Who Should Wait to File Taxes to Increase Their Stimulus Check?

If you flip the script on some of the examples above, you can see how some people could benefit by waiting to file their 2020 tax return. Depending on the exact timing, this could force the IRS to use your 2019 tax return to process your third stimulus check. So, for example, you might want to delay filing your tax return this year if:

  • Your income was higher in 2020;
  • You had a death in the family in 2020;
  • You got divorced in 2020; or
  • You can't claim your child as a dependent anymore starting in 2020.

Again, here are some examples based on the stimulus check plan currently before Congress:

Higher Income in 2020 – Cheri got a promotion and a big raise last year. As a result, her AGI jumped from $80,000 in 2019 to $95,000 in 2020. She is single with no children. Using her 2019 return, Cheri would get a $1,120 third stimulus check. However, if the IRS used her 2020 return, she would only get $280. By waiting to file her 2020 return, Cheri could increase her stimulus check by $840.

Death of a Dependent in 2020 – Harold's elderly and disabled mother, Maude, lived with him since 2015 since she couldn't care for herself. Unfortunately, Maude died late in 2019, but Harold was still able to claim her as a dependent on his 2019 tax return. However, Harold can't claim Maude as a dependent on his 2020 return. Harold's AGI for both 2019 and 2020 was $50,000. He is single and has no other dependents. If the IRS uses his 2019 tax return to process his third stimulus check, Harold will get a $2,800 stimulus payment. Since he won't get the extra amount for a dependent, his payment will drop to $1,400 if his 2020 return is used. So, by filing his 2020 tax return later, Harold could boost his stimulus check by $1,400.

Divorced in 2020 – Randy and Beth got a divorce in 2020. For 2019, they reported an AGI of $170,000 on their joint tax return. For 2020, they will each file their own return as a single taxpayer with no dependents. Randy has a 2020 AGI of $100,000, while Beth's is $70,000. If Randy and Beth both file their 2020 tax return early, Randy's won't get a stimulus check because his 2020 AGI is too high. Beth would receive a $1,400 payment. However, if they wait to file their tax returns this year and the IRS uses their 2019 return to calculate their stimulus payment, they will get a combined total of $1,680 – an increase of $280 over the combined amount of their payments if their 2020 returns are used.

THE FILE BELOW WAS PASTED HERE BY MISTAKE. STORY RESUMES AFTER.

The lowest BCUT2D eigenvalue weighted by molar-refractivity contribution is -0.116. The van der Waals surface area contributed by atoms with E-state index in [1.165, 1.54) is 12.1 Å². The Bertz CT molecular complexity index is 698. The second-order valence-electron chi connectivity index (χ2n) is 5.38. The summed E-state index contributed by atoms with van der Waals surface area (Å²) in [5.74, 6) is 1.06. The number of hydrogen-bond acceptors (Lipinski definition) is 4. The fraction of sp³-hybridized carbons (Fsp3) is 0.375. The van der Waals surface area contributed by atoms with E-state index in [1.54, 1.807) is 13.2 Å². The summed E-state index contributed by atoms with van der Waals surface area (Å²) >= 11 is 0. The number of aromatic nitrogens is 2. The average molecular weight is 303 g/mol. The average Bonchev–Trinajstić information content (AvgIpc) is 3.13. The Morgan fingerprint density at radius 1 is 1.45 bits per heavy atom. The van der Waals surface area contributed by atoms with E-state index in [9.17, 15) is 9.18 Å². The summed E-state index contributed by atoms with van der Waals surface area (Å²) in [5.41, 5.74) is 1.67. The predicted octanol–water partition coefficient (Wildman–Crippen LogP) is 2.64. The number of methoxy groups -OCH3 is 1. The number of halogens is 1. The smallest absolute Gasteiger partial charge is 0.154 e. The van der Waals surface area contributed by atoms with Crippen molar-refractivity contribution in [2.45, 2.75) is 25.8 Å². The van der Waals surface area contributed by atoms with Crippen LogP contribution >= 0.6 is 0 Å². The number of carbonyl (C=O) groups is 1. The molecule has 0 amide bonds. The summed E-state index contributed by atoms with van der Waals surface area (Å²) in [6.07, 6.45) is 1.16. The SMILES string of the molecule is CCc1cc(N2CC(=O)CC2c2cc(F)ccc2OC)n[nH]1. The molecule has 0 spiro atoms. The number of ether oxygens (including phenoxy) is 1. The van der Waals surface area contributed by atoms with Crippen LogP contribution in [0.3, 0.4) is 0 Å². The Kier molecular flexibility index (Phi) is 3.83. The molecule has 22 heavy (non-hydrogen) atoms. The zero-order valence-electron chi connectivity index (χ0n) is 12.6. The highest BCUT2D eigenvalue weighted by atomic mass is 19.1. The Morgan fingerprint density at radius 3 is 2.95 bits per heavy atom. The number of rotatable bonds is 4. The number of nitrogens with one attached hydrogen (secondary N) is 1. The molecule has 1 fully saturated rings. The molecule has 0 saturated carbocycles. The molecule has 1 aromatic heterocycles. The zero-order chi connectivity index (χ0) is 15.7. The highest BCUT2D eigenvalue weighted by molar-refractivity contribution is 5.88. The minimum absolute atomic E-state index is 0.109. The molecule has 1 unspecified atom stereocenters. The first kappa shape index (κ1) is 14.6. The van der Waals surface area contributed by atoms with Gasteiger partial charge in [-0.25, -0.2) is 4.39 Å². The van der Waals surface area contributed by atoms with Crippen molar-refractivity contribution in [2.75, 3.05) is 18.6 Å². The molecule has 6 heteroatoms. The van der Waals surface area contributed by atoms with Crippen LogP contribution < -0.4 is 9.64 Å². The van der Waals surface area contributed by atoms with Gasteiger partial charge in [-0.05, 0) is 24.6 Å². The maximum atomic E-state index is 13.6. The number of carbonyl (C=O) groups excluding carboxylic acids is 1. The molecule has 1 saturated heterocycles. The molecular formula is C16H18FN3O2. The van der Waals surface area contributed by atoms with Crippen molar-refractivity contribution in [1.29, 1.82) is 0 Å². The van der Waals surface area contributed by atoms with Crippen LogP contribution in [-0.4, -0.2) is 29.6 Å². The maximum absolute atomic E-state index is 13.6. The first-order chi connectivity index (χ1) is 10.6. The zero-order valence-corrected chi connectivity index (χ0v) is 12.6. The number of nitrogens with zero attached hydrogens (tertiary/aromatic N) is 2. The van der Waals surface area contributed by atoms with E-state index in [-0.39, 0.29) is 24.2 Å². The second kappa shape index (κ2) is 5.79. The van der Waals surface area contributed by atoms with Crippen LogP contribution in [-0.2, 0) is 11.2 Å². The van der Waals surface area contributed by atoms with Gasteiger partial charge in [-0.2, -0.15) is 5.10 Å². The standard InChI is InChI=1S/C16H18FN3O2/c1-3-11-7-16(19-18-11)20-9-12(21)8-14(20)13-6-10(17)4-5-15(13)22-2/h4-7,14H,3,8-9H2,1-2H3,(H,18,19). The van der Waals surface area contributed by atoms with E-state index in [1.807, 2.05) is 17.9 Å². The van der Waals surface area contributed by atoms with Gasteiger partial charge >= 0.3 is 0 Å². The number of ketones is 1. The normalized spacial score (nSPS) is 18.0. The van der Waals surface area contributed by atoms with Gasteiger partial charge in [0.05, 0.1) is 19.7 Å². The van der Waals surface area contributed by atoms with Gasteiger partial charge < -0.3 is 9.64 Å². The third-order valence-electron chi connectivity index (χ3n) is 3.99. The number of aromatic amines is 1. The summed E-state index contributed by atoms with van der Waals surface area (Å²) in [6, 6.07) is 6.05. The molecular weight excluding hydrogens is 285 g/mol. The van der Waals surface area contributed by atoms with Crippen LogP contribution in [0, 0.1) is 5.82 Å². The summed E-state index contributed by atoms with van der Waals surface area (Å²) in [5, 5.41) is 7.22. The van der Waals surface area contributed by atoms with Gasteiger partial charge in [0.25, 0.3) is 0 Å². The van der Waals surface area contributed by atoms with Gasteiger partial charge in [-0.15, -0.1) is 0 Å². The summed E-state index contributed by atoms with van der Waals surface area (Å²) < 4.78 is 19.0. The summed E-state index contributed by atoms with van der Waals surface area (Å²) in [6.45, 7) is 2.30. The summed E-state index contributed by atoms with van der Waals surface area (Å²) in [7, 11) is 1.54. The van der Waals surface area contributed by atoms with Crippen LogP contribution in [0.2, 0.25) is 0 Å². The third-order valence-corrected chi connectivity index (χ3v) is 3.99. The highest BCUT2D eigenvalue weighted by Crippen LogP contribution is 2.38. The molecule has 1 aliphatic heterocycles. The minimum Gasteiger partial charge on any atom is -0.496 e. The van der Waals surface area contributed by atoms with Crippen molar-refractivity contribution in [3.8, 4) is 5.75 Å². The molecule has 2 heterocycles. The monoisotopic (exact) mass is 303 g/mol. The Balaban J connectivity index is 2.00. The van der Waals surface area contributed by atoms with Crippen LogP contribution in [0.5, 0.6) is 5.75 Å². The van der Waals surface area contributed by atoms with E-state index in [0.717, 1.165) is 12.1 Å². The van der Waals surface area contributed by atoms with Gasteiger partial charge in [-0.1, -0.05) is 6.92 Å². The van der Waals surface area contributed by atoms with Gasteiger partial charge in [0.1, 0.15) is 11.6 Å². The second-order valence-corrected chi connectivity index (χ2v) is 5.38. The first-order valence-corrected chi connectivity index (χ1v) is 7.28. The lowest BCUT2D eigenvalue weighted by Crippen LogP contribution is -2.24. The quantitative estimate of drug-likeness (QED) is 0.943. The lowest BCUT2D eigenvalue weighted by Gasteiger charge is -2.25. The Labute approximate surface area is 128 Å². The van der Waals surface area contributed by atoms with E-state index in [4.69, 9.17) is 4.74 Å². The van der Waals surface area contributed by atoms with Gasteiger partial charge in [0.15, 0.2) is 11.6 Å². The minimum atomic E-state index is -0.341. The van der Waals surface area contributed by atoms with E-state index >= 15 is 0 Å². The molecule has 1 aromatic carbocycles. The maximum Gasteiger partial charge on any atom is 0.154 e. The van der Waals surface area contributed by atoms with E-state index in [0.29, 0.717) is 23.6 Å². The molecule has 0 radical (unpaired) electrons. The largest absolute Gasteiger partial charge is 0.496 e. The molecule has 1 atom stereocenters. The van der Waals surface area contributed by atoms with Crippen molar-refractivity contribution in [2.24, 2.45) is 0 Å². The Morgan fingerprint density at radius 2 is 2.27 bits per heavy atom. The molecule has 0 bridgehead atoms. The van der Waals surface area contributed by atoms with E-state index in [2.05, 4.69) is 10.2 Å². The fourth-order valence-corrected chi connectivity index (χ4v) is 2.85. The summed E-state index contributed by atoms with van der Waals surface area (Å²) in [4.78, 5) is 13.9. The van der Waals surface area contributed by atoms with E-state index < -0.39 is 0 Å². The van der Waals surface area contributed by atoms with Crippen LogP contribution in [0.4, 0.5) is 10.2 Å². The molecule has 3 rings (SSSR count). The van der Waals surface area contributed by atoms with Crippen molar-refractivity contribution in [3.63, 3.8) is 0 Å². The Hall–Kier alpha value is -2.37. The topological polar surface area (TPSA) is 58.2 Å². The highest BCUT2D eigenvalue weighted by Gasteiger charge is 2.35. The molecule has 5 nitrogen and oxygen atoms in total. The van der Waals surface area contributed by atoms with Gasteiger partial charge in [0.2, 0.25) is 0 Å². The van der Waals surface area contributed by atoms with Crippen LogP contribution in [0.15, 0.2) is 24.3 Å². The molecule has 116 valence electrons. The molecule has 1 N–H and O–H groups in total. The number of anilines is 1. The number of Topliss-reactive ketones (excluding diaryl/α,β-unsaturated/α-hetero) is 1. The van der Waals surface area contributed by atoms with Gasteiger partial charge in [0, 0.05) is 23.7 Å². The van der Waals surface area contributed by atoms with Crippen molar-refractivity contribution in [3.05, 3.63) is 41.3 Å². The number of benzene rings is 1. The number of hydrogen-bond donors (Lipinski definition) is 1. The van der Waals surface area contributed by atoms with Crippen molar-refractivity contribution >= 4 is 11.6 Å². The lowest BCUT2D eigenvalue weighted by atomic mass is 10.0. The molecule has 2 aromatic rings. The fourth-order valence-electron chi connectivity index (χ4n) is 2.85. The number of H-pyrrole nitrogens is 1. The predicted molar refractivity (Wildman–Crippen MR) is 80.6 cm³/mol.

Empty Nesters in 2020 – George and Suzanne's only child, Ron, turned 19 and moved out of the house in 2020. They claimed Ron as a dependent on their 2019 joint tax return, but they can't on their 2020 joint return. For both 2019 and 2020, George and Suzanne had an AGI of $160,000. If the IRS bases their stimulus check on their 2020 return, George and Suzanne will get a $2,240 third stimulus check. However, if they delay filing until after their check is sent, they'll get a $3,360 payment. The extra $1,120 George and Suzanne would get by waiting represents the reduced additional payment for one dependent (reduced because their AGI was within the phase-out range for joint filers).

Of course, there's a potential drawback to delaying your 2020 return—you also delay any refund due. Last year, the average refund was $2,549. So, if you're expecting a 2020 refund, you have to decide if the extra money you'd get in your stimulus check by waiting to file is worth the delay in getting your refund.